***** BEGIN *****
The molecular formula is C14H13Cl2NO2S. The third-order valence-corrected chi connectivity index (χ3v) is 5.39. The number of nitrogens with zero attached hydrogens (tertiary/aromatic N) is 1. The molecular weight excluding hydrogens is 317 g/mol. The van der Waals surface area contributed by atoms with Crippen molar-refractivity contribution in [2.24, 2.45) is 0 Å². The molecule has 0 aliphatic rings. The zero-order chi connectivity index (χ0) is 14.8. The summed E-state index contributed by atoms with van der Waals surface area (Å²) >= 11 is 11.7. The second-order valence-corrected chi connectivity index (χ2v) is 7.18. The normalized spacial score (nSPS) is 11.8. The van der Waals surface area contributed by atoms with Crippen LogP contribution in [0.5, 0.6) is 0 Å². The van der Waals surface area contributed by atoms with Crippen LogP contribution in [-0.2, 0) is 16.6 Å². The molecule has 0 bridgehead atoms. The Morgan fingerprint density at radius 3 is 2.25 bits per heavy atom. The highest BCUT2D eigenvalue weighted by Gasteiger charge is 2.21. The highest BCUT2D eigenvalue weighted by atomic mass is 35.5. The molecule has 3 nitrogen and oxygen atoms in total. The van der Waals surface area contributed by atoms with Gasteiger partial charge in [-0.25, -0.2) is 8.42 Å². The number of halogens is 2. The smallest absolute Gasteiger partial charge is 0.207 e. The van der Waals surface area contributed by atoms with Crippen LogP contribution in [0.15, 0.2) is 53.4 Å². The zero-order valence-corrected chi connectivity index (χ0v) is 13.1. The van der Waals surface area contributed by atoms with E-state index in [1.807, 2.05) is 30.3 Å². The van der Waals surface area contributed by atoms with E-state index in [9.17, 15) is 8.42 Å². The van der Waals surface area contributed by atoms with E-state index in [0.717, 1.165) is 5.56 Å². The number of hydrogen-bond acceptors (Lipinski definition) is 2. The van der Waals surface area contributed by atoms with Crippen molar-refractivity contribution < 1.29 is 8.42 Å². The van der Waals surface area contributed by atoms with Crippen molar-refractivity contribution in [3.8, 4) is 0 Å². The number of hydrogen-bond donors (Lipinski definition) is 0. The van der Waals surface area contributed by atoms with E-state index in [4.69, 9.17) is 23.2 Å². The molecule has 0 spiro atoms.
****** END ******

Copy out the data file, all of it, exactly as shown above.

The molecular formula is C14H13Cl2NO2S. The third-order valence-corrected chi connectivity index (χ3v) is 5.39. The number of nitrogens with zero attached hydrogens (tertiary/aromatic N) is 1. The molecular weight excluding hydrogens is 317 g/mol. The van der Waals surface area contributed by atoms with Crippen molar-refractivity contribution in [2.24, 2.45) is 0 Å². The molecule has 0 aliphatic rings. The zero-order chi connectivity index (χ0) is 14.8. The summed E-state index contributed by atoms with van der Waals surface area (Å²) >= 11 is 11.7. The second-order valence-corrected chi connectivity index (χ2v) is 7.18. The normalized spacial score (nSPS) is 11.8. The van der Waals surface area contributed by atoms with Crippen LogP contribution in [0.5, 0.6) is 0 Å². The van der Waals surface area contributed by atoms with Crippen LogP contribution in [-0.2, 0) is 16.6 Å². The molecule has 0 bridgehead atoms. The Morgan fingerprint density at radius 3 is 2.25 bits per heavy atom. The highest BCUT2D eigenvalue weighted by Gasteiger charge is 2.21. The highest BCUT2D eigenvalue weighted by atomic mass is 35.5. The molecule has 3 nitrogen and oxygen atoms in total. The van der Waals surface area contributed by atoms with Gasteiger partial charge in [-0.25, -0.2) is 8.42 Å². The number of halogens is 2. The smallest absolute Gasteiger partial charge is 0.207 e. The van der Waals surface area contributed by atoms with Crippen LogP contribution in [0.15, 0.2) is 53.4 Å². The zero-order valence-corrected chi connectivity index (χ0v) is 13.1. The van der Waals surface area contributed by atoms with E-state index in [1.807, 2.05) is 30.3 Å². The van der Waals surface area contributed by atoms with E-state index in [9.17, 15) is 8.42 Å². The van der Waals surface area contributed by atoms with E-state index in [0.717, 1.165) is 5.56 Å². The number of hydrogen-bond acceptors (Lipinski definition) is 2. The van der Waals surface area contributed by atoms with Crippen molar-refractivity contribution < 1.29 is 8.42 Å². The van der Waals surface area contributed by atoms with Crippen molar-refractivity contribution in [3.8, 4) is 0 Å². The number of hydrogen-bond donors (Lipinski definition) is 0. The van der Waals surface area contributed by atoms with E-state index in [4.69, 9.17) is 23.2 Å². The molecule has 0 spiro atoms.